The Trump women are definitely known for making fashion statements. At the State of the Union (SOTU), Tiffany Trump's outfit was no exception.
Arriving in a belted black pencil skirt and v-neck white top, Trump's outfit suggested an air of professionalism. This makes sense if you consider that the First Daughter is currently attending law school at Georgetown Law School. She's known for an Instagram feed teeming with rooftop and beach photos, but though her social media feeds reflects a more lighthearted fashion repertoire, she opted for a more timeless look on Tuesday evening.
However, despite seeming innocuous at first glance, there was one aspect of her outfit that prompted questions — the coloring, and whether that coloring was sending a subvert message. At face value, it seems simple — a classic black and white ensemble. But at the 2018 SOTU, even clothing color was politicized. Many Democratic women, for example, made a public pledge to wear black as part of a #SOTUBlackout demonstration.
The intent of #SOTUBlackout was to stand in solidarity of victims of sexual assault, harassment, and more broadly, gender iniquities as a whole in the United States. The demonstration was spearheaded in part by Rep. Lois Frankel, chair of the Democratic Women's Working Group.
In an interview with Vox, Frankel said that the intent of the demonstration was to send “a message of solidarity with those who are seeking economic security and a cultural shift that enables men and women to work side by side, in safety and dignity, free of sexual harassment, and be paid fairly for the value of their work."
That one half of Trump's outfit was solid black begs the question of whether she knew was the color could represent. But the questions don't stop there.
There was another act of sartorial solidarity at the State of the Union. GOP women reportedly planned to wear red, white, and blue as a sign of support for the military. Now, technically, of course, one third of those options is white — also the color of Trump's shirt. But if you remember the 2016 election, you'll also remember the political weight that the color white held.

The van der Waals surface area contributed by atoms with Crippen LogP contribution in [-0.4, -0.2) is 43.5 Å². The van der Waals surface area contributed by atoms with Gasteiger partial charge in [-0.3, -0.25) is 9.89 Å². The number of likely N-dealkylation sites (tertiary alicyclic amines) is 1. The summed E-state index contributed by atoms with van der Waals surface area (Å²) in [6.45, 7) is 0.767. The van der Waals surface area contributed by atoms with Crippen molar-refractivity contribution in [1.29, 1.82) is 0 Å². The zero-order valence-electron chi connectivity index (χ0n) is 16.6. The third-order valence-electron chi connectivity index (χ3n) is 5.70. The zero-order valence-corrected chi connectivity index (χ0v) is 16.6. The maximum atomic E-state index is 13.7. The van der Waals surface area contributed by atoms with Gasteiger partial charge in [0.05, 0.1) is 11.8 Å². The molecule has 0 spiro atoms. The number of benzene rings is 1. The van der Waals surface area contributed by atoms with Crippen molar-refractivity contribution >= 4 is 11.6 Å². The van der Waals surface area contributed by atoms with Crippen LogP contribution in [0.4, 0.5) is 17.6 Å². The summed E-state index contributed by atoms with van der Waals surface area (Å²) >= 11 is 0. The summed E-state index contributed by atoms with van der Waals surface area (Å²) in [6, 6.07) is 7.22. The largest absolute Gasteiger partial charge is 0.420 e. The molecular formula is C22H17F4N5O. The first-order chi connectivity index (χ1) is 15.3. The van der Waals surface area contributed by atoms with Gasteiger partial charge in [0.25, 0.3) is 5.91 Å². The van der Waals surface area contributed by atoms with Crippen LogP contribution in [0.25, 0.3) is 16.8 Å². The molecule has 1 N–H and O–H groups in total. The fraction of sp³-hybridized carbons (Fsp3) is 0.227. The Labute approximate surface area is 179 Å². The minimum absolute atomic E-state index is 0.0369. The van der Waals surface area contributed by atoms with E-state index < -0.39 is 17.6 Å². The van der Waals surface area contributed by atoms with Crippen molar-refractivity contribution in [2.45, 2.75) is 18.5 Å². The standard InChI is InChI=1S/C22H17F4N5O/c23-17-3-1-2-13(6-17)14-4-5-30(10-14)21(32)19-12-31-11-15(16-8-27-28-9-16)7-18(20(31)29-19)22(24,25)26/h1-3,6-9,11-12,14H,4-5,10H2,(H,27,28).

Donald Trump's opponent, Hillary Clinton, famously wore the color during major events, as a power-move of sorts. She said that it was intended to evoke the reputation of the Suffragettes — the activists who fought for women's voting rights about a century ago. She even wore an all-white outfit to the Trump inauguration in January of 2017, indicating to supporters that the battle for women's equality was not over yet.
Tiffany Trump has a habit of staying out of the spotlight, so the world may never receive a definitive answer. Frequently compared to her sister, Ivanka, the younger daughter has been referred to as the forgotten Trump. In a 2016 profile, The New York Times referred to her as "the other Trump." With such a low-key profile, it can be difficult to get a handle on who she actually is, and that includes her own personal political opinions.
Tiffany's Instagram is the most intimate version of the first daughter that the public generally sees. On the social media site, she has nearly one million followers. But even then, the app is known as an outlet for users to represent a manicured and closely-curated version of their lives. So, while the socialite does share certain parts of herself with the masses, even that isn't a guaranteed measure of her personality or character.
Of course, when she graduates law school, all of this could definitely change. But until then, it's mostly up to speculation.